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Saturday sailed by

In recent days I've had this strange thing: a bitter taste in the mouth after eating food.   It's a recurring condition that comes, lasts a few days, then goes away again.  Every few months I get this.  Besides the bitter taste, there's a slight discomfort in the upper part of the stomach sometimes.  Reading on the web, it seems to match most closely the symptoms of what's called a hiatus hernia or hiatal hernia.  I think I'll settle for that explanation, since it doesn't sound all that serious.

After researching my maladies I got on with cleaning the house, then read a little more of Divisadero.  I'm plodding along slowly with that - probably because I'm spending too much time on computers these days.  I love Ondaatje's books and read so far The English Patient, Anil's Ghost and many of the poems in The Cinnamon Peeler.

Then Deb came over.  She talked about the writing guide for activists that she is writing.  Later in the day we had a visit from two men from the German government who may be willing to help us with the Library project.  I met them together with Nava.

Dorit meanwhile had meetings with Frans and Hans from Holland.  Hans is director of an organization called Stichting Collusie, (translation to English) .  They aim "to advise socially and economically vulnerable groups in the area of sustainability, energy saving and environmental protection."  Since they take volunteers and Yotam is currently checking possibilities for volunteering abroad, she also arranged an interview with him.

In between I looked at FriendFeed.  Found there a link to an interesting article and discussion to identity issues of Muslims in India. Some of the comments complained about the phenomenon of Indian college students rooting for Pakistan in cricket matches between the two nations.  That reminded me of the way Palestinian Israeli citizens often support foreign teams playing against Israel in soccer or basketball.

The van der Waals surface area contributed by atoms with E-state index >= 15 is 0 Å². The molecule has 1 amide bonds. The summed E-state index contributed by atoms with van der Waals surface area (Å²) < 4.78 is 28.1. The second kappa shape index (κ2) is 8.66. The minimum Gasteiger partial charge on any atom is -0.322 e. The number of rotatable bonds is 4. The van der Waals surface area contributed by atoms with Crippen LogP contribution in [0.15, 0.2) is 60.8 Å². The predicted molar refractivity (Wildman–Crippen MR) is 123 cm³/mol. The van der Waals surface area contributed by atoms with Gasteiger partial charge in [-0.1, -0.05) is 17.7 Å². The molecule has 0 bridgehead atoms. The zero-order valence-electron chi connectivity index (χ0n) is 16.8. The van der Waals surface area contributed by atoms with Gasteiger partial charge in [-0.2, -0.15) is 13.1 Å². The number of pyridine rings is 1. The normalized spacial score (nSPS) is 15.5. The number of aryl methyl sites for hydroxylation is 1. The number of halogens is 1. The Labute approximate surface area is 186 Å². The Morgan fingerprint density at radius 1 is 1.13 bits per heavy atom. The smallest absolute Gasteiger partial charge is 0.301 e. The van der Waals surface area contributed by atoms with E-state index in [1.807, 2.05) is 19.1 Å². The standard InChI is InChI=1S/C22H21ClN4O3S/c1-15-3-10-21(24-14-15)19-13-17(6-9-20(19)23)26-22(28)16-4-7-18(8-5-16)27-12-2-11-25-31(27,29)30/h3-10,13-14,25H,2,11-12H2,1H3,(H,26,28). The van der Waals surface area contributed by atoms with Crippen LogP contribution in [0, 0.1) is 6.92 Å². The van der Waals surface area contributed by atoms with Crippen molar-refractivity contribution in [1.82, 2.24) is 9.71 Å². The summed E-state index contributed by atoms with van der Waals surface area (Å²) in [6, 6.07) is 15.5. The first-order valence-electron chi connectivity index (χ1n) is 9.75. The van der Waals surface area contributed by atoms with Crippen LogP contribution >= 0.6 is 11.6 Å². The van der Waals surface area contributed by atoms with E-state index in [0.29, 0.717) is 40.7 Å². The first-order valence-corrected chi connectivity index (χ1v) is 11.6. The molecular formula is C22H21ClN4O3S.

On TV heard an interview with a speaker of Esperanto - a language that I would love to study one day.  It takes about 15 lessons by correspondence or through the web to learn the language.  The interview was with an astrophysicist, who appeared with his daughter, with whom he had spoken the language since she was a baby.  As against the popular conception, the creator of Esperanto, L. L. Zamenhof had never intended to replace existing languages, but to create a universal second language for everyone, which would be especially easy to learn.  The effect would actually be to preserve existing languages by not threatening them by cultural dominance.  This year is the 150th year of Zamenhof's birth.  Too bad the idea never properly caught on.  But there's a street named after him in Tel Aviv.

In the evening I looked up some more news feeds and links on Friendfeed.  Finally discovered a work around for my audio problem in the Flock browser.   There's a Firefox extension rather pompously called "The Flash Video Resources Downloader".  You click an icon in the taskbar and it finds the flash video.  You click another button to download the video in the suitable format.  Then I can open it in Totem.  Fine.  The only snag is having to wait for the entire video to download before listening.

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